scheduled his new album release for this weekend and if Brian DePalma hadn't
have been so stubborn as to schedule the Black Dahlia for next Friday (I
could have used the Kirchner factor to get me through this trying
milestone). I'll just have to settle for the new Deicide album "The Stench
of Redemption" which will be the official soundtrack for the BBM. All hail

The itinerary so far (subject to change as better ideas materialize):

Thursday 07 2006

Grouse Grind starting at 10:30 am
Paraglide 12:30 pm
Dandelion and Burdock 3:00 pm
Champagne at the Vancouver hotel 6:30 pm
Dinner on Main 7:30 pm
kyoo-pid'i-te at Blim at 8:30 pm
Blender 10:00 pm

Friday 08 2006

Cinnamon Pancake breakfast on Main 7:30 am
Beach and ocean swim (TIDE WILLING) 11:00 am
Fig and almond protein shakes 3:00 pm
Oyster feast/Guinness 6:30 pm
Sake and japanese tapas 7:30 pm
Six Acres 9:30 pm
Tokyo Lounge at 10:30 pm

Saturday 09 2006

Brunch with parents 10:00 am
Lattes and african chocolat 6:00 pm
Dinner at Nyala 7:00 pm
Shark drawings and desert at desert place beside the Nyala 8:30 pm
Furniture Warehouse at 10:30 pm

Sunday 10 2006

Indoor climbing 10:00 am
Shopping 2:00 pm
$4 martinis and chicken kababs at licorice 7:00 pm
Sanctuary 9:30 pm


Tuesday, September 05, 2006


Last night I watched the film Tsotsi, the South African film that won the Oscar for best foreign film this year. This was truly some great filmmaking, and the acting was superb. Above all, the story was a true hero’s journey, or else an antihero’s journey, because when you first meet Tsotsi, you do not like this guy. He is a gangster (the word Tsotsi apparently means Thug in Afrikaans). He is full of hate and lacks all decency, killing old men and shooting women for money. Yet as the story unfolds, he becomes a likeable character. You are on his side. Things happen to him that make him remember the child he was before he became a street survivor, and ultimately change into a decent man. In addition to the story itself, the cinematography was beautiful, especially the lighting.

I was talking to my friend Jessica yesterday about a dance film we’d like to create. As a theme, it’s going to be about identity, and the idea is how does your identity change according to external factors in your life. This has been something that I’ve always written about in my journal. I’ve often wrote about “who am I” according to where I was at that point in my life. For example, now I am Kristin, 35 going on 36, single, living with my mother in West Marin, a TV editor by profession, with a lover in Cuba. A year ago, I was living in Los Angeles in my hip and cool Silver Lake apartment. But I was unhappy. Here I feel happier, even though I’ve sacrificed some of my independence. Anyway, the theme of change and changelessness comes into play here as well. As much as we change throughout our lives, there are things that never change. People may always see me as the same spirited, high-energy, some may say crazy, gutsy girl. But M. says he remembers me from high school more as a shy and quiet girl. That was before he really knew me! Or that was before I really knew myself! I digress. The point is that external influences cause us to exhibit some characteristics above others at any given time and place. But who we are as a person, as a human being, no matter what the context, will always be the same. No one and nothing can change that. So we’re going to try to show this through dance and film, movement and moving picture, by repeating a phrase of choreography in several settings with different costumes and perhaps different music, and also allowing for the setting to inspire improvisation. I think it’s a very interesting concept, and I’m excited to embark on this creative endeavor.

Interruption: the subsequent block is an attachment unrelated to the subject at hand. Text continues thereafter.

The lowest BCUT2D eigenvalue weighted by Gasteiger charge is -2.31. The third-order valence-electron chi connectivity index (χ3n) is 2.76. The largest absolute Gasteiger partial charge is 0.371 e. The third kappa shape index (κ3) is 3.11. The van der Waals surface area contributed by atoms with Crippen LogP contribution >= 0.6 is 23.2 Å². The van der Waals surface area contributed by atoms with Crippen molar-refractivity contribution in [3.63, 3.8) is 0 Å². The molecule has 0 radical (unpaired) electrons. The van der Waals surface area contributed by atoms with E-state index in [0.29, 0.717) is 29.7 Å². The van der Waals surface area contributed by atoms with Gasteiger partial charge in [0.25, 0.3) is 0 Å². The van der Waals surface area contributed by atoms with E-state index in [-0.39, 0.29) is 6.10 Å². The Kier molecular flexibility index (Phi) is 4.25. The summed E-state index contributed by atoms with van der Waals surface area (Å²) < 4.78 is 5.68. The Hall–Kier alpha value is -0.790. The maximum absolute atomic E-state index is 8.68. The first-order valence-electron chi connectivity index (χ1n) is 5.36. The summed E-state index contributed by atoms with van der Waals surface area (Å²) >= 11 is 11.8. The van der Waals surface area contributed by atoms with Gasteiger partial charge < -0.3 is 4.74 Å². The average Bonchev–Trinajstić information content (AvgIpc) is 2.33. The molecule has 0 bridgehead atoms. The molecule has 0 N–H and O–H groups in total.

Monday, September 04, 2006